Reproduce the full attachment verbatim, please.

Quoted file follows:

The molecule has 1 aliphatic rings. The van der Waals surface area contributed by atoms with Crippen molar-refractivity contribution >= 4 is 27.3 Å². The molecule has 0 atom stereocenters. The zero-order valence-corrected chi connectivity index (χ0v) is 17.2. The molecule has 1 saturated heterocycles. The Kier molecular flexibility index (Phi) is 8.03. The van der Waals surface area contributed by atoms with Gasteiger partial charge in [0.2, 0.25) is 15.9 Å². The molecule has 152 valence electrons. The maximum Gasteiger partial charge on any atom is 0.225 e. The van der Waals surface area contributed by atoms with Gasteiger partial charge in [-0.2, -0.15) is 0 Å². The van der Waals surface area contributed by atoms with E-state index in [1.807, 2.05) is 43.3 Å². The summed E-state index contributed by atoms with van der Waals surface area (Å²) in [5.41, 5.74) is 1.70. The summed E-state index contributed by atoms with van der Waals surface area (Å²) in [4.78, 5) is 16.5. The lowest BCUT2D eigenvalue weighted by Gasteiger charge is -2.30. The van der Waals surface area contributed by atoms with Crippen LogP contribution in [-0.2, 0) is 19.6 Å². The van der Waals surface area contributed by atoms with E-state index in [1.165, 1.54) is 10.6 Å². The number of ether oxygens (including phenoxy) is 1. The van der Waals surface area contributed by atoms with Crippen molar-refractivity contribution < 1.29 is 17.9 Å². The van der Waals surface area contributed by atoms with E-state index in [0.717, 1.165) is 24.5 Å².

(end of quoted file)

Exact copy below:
The molecule has 1 aliphatic rings. The van der Waals surface area contributed by atoms with Crippen molar-refractivity contribution >= 4 is 27.3 Å². The molecule has 0 atom stereocenters. The zero-order valence-corrected chi connectivity index (χ0v) is 17.2. The molecule has 1 saturated heterocycles. The Kier molecular flexibility index (Phi) is 8.03. The van der Waals surface area contributed by atoms with Gasteiger partial charge in [0.2, 0.25) is 15.9 Å². The molecule has 152 valence electrons. The maximum Gasteiger partial charge on any atom is 0.225 e. The van der Waals surface area contributed by atoms with Gasteiger partial charge in [-0.2, -0.15) is 0 Å². The van der Waals surface area contributed by atoms with E-state index in [1.807, 2.05) is 43.3 Å². The summed E-state index contributed by atoms with van der Waals surface area (Å²) in [5.41, 5.74) is 1.70. The summed E-state index contributed by atoms with van der Waals surface area (Å²) in [4.78, 5) is 16.5. The lowest BCUT2D eigenvalue weighted by Gasteiger charge is -2.30. The van der Waals surface area contributed by atoms with Crippen LogP contribution in [-0.2, 0) is 19.6 Å². The van der Waals surface area contributed by atoms with E-state index in [1.165, 1.54) is 10.6 Å². The number of ether oxygens (including phenoxy) is 1. The van der Waals surface area contributed by atoms with Crippen molar-refractivity contribution < 1.29 is 17.9 Å². The van der Waals surface area contributed by atoms with E-state index in [0.717, 1.165) is 24.5 Å².